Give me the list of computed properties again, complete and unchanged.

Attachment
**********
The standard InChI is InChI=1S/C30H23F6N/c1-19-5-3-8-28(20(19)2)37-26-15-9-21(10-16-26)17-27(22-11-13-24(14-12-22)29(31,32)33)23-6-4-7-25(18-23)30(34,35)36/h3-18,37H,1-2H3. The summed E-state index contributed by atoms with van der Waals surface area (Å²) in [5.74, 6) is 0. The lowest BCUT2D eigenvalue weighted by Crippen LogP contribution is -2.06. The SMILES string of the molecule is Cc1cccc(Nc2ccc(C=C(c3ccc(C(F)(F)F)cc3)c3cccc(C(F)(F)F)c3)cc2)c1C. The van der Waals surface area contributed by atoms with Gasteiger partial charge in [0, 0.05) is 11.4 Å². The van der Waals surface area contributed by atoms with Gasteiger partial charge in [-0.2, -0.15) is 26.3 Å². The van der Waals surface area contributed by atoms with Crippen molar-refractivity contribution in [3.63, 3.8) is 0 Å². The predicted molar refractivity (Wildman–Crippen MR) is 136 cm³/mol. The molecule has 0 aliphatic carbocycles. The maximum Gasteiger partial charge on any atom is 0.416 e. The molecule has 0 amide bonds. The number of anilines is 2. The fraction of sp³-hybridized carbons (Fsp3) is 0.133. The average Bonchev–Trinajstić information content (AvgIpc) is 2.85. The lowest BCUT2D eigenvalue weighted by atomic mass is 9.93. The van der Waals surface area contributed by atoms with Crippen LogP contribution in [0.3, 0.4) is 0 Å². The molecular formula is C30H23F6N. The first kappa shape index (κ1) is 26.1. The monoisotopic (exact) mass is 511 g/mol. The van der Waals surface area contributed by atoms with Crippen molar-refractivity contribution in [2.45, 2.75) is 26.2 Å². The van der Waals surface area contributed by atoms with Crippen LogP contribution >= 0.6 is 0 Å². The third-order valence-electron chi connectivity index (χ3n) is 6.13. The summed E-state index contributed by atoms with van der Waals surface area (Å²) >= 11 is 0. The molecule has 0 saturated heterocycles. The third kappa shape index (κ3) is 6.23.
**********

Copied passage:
The standard InChI is InChI=1S/C30H23F6N/c1-19-5-3-8-28(20(19)2)37-26-15-9-21(10-16-26)17-27(22-11-13-24(14-12-22)29(31,32)33)23-6-4-7-25(18-23)30(34,35)36/h3-18,37H,1-2H3. The summed E-state index contributed by atoms with van der Waals surface area (Å²) in [5.74, 6) is 0. The lowest BCUT2D eigenvalue weighted by Crippen LogP contribution is -2.06. The SMILES string of the molecule is Cc1cccc(Nc2ccc(C=C(c3ccc(C(F)(F)F)cc3)c3cccc(C(F)(F)F)c3)cc2)c1C. The van der Waals surface area contributed by atoms with Gasteiger partial charge in [0, 0.05) is 11.4 Å². The van der Waals surface area contributed by atoms with Gasteiger partial charge in [-0.2, -0.15) is 26.3 Å². The van der Waals surface area contributed by atoms with Crippen molar-refractivity contribution in [3.63, 3.8) is 0 Å². The predicted molar refractivity (Wildman–Crippen MR) is 136 cm³/mol. The molecule has 0 aliphatic carbocycles. The maximum Gasteiger partial charge on any atom is 0.416 e. The molecule has 0 amide bonds. The number of anilines is 2. The fraction of sp³-hybridized carbons (Fsp3) is 0.133. The average Bonchev–Trinajstić information content (AvgIpc) is 2.85. The lowest BCUT2D eigenvalue weighted by atomic mass is 9.93. The van der Waals surface area contributed by atoms with Crippen LogP contribution in [0.3, 0.4) is 0 Å². The molecular formula is C30H23F6N. The first kappa shape index (κ1) is 26.1. The monoisotopic (exact) mass is 511 g/mol. The van der Waals surface area contributed by atoms with Crippen molar-refractivity contribution in [2.45, 2.75) is 26.2 Å². The van der Waals surface area contributed by atoms with Crippen LogP contribution >= 0.6 is 0 Å². The third-order valence-electron chi connectivity index (χ3n) is 6.13. The summed E-state index contributed by atoms with van der Waals surface area (Å²) >= 11 is 0. The molecule has 0 saturated heterocycles. The third kappa shape index (κ3) is 6.23.